The film noir adaptation is apt, since these are not ordinary run-of-the-mill bagels, but rather fancy Parisian bagels. I made them using the recipe found here: JO GOLDENBERG’S PARISIAN BAGELS

My thoughts on the recipe:

1) Don't add too much flour. This is a sticky dough and it's easy to keep adding flour, which will cause your bagels to fall in the oven. Add the minimum amount of flour and keep a big wooden spoon handy to scrape your kneading surface clean.

2) Keep an eye on the dough during the first rise. My dough was ready to go after only 40 minutes (then again, I am blessed to live in a climate that is still fairly warm).

3) 400 degrees seems way to hot for these little guys. I would set the oven for 350 and adjust from there.

These bagels are delicious, have a strong yeasty taste and freeze well. Make them and enjoy - they are a fun, quick yeast bread and well worth the time spent.

Saturday, October 16, 2010

last weekend in pictures

First Oktoberfest, in lovely Germantown.


Dave and Matt

Carrie and Matt Feet

My favorite sign in the city: KING FISH

KIng Fish, Nashville TN

The lovely Miss Jules Verne.


Two fresh loaves of San Francisco style sourdough.

San Francisco Style Sourdough

Whites Creek, Tn

Whites Creek, TN

Thursday, October 7, 2010

The Art Museum Caper (aka Party at the Parthenon)

To set up this story you have to know a little about the Parthenon.

Parthenon from Southeast

No, the Parthenon in Nashville.


There we go.

By day the Parthenon is a small and quirky art museum located in the middle of Centennial Park. However, by night it occasionally becomes ground zero for a certain kind of city event, namely pricey and/or exclusive receptions.

By a stroke of luck my friend Dave and I lucked into an invite to the Nashville Scene's Best of Nashville Party. This meant free food from the winning restaurants, an evening at the Parthenon and a little something called "drink tickets". The only catch was that we had to pull off a bit of subterfuge to get in the door: I had to pretend to be a famous and award winning baker.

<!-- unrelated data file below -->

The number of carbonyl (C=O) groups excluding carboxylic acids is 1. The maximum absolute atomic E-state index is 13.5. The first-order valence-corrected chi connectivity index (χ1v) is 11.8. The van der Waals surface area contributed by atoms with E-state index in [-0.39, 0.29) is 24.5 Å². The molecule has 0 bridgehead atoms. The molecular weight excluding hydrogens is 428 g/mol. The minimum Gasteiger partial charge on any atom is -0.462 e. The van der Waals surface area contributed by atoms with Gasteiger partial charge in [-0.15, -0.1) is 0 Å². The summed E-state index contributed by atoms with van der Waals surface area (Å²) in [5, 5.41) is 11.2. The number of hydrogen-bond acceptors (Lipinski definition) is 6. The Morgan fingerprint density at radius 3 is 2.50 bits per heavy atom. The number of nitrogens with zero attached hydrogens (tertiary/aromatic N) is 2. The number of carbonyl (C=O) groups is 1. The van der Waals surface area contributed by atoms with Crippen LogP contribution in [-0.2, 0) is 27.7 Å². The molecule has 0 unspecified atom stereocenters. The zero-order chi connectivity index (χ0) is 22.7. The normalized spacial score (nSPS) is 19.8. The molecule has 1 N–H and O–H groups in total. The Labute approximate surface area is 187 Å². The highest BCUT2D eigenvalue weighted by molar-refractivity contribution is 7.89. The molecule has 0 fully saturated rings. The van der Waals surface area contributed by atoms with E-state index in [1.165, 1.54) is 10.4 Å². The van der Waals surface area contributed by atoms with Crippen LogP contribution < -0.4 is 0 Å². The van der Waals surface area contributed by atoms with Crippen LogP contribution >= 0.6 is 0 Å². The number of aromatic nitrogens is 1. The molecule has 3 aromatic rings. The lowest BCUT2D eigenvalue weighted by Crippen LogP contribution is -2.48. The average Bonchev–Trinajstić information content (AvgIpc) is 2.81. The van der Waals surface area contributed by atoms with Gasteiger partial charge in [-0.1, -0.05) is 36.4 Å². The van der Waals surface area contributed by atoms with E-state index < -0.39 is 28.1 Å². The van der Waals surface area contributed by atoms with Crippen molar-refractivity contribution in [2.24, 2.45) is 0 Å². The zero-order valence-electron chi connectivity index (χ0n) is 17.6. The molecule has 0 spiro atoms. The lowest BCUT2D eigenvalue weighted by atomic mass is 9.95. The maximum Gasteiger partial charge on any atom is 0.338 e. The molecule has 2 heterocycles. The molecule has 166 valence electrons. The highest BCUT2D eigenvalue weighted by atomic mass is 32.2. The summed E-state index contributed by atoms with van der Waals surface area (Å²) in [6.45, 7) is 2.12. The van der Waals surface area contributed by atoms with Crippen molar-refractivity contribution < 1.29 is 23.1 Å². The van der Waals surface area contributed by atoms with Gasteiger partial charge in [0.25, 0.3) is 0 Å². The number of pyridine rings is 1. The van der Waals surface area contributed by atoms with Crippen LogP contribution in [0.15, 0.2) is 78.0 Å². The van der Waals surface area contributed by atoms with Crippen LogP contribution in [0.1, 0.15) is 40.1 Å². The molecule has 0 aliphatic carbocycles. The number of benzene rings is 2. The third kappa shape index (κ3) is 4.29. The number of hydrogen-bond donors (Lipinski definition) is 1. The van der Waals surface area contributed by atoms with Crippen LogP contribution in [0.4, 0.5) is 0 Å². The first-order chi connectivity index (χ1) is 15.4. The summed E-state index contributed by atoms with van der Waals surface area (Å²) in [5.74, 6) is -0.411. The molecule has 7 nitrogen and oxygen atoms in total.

While waiting in line at the will call, I envisioned the 100 little things that could go wrong. They can be summed up nicely in this scene from a Simpsons episode entitled "Cape Feare":

FBI Agent 1: I'll tell you what sir, from now on you'll be uh, Homer Thompson at Terror Lake. (Homer nods) When I say hello Mr. Thompson you'll say "hi."

Homer: Check.

FBI Agent 1: Hello Mr. Thompson (Homer stares blankly at him.).....remember now, your name is Homer Thompson.

Homer: I gotcha.

FBI Agent 1: Hello Mr. Thompson (Homer stares blankly at him. Agents look at each other.)

(Much later, the conversation is still going on.)

FBI Agent 1: Urrrh, now when I say, "Hello Mr. Thompson" and press down on your foot you smile and nod.

Homer: No problem.

FBI Agent 1: Hello Mr. Thompson (FBI Agent 1 presses down on homer's foot.)

Homer: (leans over to FBI Agent 2.) I think he's talking to you.

However our caper went off without a hitch. Within minutes we were drinking plastic cups of Crown Royal while staring at the huge statue of Athena inside the Parthenon.

Oh hai. I am 42 feet tall. The dude in my hand is 6'4".

I has been hearing a great deal of praise for the statue of Athena since I moved here, and this was my first time seeing it in person. And while she is, well, very very tall, the statue itself is pretty gaudy and soulless. Apparently this is a fairly accurate depiction of what the original statue looked like; it has been revealed that almost all ancient Greek marble sculpture was painted. I give her a thumbs down. However, I will admit that her shield and giant golden snake are badass.

The rest of the night was a blast. We stuffed ourselves with tiny plates of delicacies and mini-mini-cupcakes. My favorites included an awesome down-home plate of burned-on-top mac&cheese and a cracker piled with silken, salty goat cheese, cracked pepper and honey. Dave took it as a personal challenge to investigate every variety of ham that crossed his path. And, oh yes, lots of buttercream. Our BBC (Blood Buttercream Content) was a 0.15. We would have failed a buttercream breathalyzer.

We left the scene of the crime with an ear of corn in each pocket (courtesy of the farmer's market) and our ears ringing from the all-90's cover band. Just another night in Nashville.